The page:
Sponge Soaks Up Jet Engine Noise
Sound waves from loud engines disrupt neighbourhoods, cause hearing loss in workers nearby, and can even damage the engine itself. By muffling the noise of gas-turbine engines, a new device may also make them safer.
(Edited form Popular Mechanics).
(Edited form Popular Mechanics).
A roaring jet engine is one of the loudest objects on earth. At 140 decibels, the noise is on par with gunshots and rock concerts, and can immediately and permanently damage human ears; even hearing protection can stave off damage only for short periods of time. And it's not just ears that are at risk: Intense sound waves from aircraft engines vibrate the plane's hardware, causing wear and, potentially, mechanical failure. "If engine damage occurs, it's very disastrous," says Ajay Agrawal , a mechanical engineer at the University of Alabama. 'It doesn't happen often, but it could happen at any time, and can destroy the engine within seconds.'
That's why Agrawal has been developing a device that could curb engine noise not just in aircraft, but in factories, power generators, machinery, and other engines. While most sound-reduction measures such as noise dampers and ear protection try to cope with the noise, Agrawal's new device is intended to prevent the sound from being generated in the first place by changing the way fluids flow through an engine.
Very Loud Vortices
In the heart of a combustion engine, fuel mixes with hot air. As the air and fuel are pumped into the combustor, turbulence and swirling vortices develop. These vortices vary in size, speed, and direction of flow. Differences in flow create differences in pressure inside the engine, and because sound consists of pressure waves flowing through a medium, the fluctuating pressures inside the combustor create noise.
Agrawal says that combustion is like a microphone for that noise. When fuel meets flame, combustion adds energy to those fluctuations, thus making them louder. Noise can come from other parts of the jet engine—for example, air pumps and spinning turbine blades—but Agrawal says that combustion's uneven energy release is the main source of the incredible noise.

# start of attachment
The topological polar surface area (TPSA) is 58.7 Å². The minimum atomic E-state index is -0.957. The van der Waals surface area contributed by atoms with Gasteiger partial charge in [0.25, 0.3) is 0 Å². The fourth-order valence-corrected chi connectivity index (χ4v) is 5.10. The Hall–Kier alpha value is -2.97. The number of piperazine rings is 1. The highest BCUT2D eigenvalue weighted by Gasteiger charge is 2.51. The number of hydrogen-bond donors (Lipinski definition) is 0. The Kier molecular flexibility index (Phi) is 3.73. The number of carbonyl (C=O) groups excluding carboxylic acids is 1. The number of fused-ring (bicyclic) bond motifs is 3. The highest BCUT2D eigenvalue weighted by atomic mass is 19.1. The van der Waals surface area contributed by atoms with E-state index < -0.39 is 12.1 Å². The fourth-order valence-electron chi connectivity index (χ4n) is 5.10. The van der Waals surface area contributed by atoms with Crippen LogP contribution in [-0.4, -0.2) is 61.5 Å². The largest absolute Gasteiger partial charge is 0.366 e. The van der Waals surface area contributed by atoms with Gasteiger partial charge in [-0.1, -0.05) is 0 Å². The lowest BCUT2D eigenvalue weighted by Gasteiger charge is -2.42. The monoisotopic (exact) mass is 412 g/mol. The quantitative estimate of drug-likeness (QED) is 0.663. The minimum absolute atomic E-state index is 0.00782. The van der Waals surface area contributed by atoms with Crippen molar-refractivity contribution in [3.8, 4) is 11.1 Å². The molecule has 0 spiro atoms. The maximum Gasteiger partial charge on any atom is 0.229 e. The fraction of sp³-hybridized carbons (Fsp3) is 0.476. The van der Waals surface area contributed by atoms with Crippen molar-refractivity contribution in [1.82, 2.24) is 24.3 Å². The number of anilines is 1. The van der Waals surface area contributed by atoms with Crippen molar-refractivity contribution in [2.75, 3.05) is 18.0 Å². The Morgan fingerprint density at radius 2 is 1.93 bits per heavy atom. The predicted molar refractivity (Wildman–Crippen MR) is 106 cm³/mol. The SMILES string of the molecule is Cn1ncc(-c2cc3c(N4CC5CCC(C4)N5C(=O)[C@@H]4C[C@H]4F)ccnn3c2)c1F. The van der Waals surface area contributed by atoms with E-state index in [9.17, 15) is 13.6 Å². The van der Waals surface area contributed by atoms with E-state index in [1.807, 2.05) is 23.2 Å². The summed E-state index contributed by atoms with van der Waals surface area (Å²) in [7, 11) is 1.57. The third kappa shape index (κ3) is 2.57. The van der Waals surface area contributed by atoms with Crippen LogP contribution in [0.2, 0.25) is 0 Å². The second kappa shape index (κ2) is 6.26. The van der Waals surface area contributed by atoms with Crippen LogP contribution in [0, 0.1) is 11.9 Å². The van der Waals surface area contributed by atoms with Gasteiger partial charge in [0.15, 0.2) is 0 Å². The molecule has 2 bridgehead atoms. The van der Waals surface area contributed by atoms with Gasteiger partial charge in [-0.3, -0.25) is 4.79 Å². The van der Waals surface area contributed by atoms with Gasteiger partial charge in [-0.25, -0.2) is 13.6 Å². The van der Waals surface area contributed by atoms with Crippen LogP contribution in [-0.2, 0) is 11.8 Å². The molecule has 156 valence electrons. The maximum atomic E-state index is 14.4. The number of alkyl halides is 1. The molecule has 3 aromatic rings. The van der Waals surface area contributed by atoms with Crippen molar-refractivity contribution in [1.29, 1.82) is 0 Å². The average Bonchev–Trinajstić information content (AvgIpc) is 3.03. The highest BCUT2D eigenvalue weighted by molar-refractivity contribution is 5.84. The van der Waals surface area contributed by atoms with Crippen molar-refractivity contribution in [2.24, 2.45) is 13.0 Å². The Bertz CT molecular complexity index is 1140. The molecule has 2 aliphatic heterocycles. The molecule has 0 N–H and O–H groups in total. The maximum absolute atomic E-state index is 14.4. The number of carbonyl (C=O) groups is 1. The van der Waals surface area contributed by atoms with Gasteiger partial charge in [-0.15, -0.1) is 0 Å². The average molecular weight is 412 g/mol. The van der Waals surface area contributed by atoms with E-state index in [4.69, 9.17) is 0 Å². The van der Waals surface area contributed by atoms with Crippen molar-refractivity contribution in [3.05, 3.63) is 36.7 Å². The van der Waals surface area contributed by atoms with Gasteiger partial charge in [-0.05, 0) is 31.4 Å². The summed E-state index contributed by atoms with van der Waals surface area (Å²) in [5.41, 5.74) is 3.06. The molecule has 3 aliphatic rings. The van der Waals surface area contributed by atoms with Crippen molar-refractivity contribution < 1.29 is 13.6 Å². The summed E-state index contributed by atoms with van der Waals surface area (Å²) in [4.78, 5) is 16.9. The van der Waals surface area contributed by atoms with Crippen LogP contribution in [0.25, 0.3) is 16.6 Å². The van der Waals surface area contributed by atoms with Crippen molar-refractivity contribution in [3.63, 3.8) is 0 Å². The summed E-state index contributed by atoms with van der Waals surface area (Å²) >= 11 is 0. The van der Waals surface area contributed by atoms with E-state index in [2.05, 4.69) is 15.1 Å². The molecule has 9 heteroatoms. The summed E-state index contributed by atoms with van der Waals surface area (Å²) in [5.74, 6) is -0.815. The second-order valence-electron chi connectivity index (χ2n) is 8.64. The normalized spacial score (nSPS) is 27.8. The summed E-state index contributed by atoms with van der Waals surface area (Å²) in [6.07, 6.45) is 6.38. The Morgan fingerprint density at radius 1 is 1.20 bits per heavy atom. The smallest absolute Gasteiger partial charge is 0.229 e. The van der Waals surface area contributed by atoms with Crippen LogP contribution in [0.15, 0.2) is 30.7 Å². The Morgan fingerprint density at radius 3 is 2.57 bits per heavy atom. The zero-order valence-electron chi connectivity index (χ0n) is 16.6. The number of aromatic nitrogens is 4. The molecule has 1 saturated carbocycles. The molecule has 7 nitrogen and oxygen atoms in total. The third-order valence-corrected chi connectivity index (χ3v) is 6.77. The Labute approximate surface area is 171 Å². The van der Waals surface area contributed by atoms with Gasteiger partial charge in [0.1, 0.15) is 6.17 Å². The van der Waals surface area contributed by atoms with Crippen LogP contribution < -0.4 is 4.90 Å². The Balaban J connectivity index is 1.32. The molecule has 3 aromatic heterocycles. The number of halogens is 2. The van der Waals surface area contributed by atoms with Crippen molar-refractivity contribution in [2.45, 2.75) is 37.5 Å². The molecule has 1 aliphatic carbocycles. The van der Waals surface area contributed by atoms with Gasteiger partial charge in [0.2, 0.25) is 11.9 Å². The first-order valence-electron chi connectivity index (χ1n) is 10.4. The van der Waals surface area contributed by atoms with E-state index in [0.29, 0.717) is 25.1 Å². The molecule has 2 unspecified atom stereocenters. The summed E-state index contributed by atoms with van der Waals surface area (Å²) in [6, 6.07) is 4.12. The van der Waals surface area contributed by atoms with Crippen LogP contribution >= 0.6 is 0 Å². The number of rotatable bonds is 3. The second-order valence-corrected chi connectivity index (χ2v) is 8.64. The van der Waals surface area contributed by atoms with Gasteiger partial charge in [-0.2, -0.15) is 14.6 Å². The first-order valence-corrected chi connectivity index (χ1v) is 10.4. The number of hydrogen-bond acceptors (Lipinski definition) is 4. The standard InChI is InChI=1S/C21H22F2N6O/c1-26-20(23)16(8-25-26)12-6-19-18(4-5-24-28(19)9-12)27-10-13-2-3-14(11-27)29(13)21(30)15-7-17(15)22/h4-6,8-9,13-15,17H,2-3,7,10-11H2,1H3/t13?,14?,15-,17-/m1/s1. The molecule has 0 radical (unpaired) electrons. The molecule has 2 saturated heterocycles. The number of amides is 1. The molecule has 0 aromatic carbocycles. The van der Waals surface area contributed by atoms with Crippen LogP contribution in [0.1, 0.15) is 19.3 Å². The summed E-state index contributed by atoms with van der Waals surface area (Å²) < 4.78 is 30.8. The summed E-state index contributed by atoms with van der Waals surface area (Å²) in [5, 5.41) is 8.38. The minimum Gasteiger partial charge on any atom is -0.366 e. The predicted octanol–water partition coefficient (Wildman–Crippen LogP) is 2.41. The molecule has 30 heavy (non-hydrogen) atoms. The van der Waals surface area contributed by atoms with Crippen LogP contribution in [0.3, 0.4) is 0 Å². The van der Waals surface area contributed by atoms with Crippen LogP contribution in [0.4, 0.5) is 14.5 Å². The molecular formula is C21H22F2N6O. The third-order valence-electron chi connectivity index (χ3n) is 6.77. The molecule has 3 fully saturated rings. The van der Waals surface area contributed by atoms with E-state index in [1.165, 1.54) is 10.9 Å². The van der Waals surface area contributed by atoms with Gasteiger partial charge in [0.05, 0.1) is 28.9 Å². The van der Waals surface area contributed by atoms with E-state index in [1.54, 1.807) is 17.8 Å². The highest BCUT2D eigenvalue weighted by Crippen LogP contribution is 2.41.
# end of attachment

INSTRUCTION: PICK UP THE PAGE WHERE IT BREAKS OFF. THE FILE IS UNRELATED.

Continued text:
Agrawal created a device that can be placed directly into a combustor. The porous, ring-shaped "sponge" is made of heat- and pressure-resistant hafnium carbide and silicon carbide. It's roughly the size and shape of a roll of electrical tape, but can be customized to match different engine types. The device is not commercially available yet, but considering gas-turbine engines can cost anywhere from $100,000 to tens of millions of dollars, Agrawal says the device would comprise a small fraction of the overall cost.
The Noise Sponge.
The Noise Sponge.
The sponge reduces engine noise in three ways. First, it evens out the air–fuel mixture inside the cylinder because the sponge's structure blocks some vortices from forming. By ensuring that the mixture flows evenly inside the combustor, the device reduces pressure differences, thus reducing sound production. It's the equivalent of whispering into a microphone instead of yelling, Agrawal says.
The second piece is reducing combustion's ability to amplify those sounds—turning down the volume on the microphone, in Agrawal's analogy. "The amount of amplification depends on how intense the combustion is," he says. "If you have a lot of heat in small area, there is a lot of amplification. If the heat is spread all over, amplification is lower." Because the sponge spreads the fuel more evenly across the chamber, overall combustion intensity is lower and so the sound waves are less powerful.
Thirdly, the device acts as an actual sponge that absorbs some sound waves after they're produced rather than letting them ricochet around the metal combustor.
Together, these three mechanisms enable the sponge to reduce aircraft-engine noise by as much as 30 decibels, Agrawal says. That cut is enough to bring a jet engine's roar from the level of a rock concert down to the level of a lawnmower or chainsaw—loud, but not deafeningly so. Agrawal's research was aided by a U.S. Navy grant and the Ultramet company.
Tim Lieuwen, an aerospace engineer at Georgia Tech', says the most interesting aspect of the new device is that it doesn't appear to harm engine performance while it reduces noise. Previous attempts to muffle the noise of gas-turbine engines had resulted in big losses in efficiency, he says. "In general, the more effort it takes to push air through the combustion chamber, the better it reduces sound." But that extra effort also makes the engine less fuel efficient. Lieuwen says that Agrawal's device provides the best of both worlds.
So far the noise sponge has been tested only in laboratory combustors, but Agrawal says he thinks it could easily be incorporated into aircraft engines; it can be designed to fit almost any engine, and can be added on as a retrofit.
Still, the only way to know whether the device can effectively reduce noise in gas-turbine engines would be to test it in a real-life scenario. If it works, it could help extend the life of aircraft and industrial machinery, and make workplace environments safer. And that's music to our ears.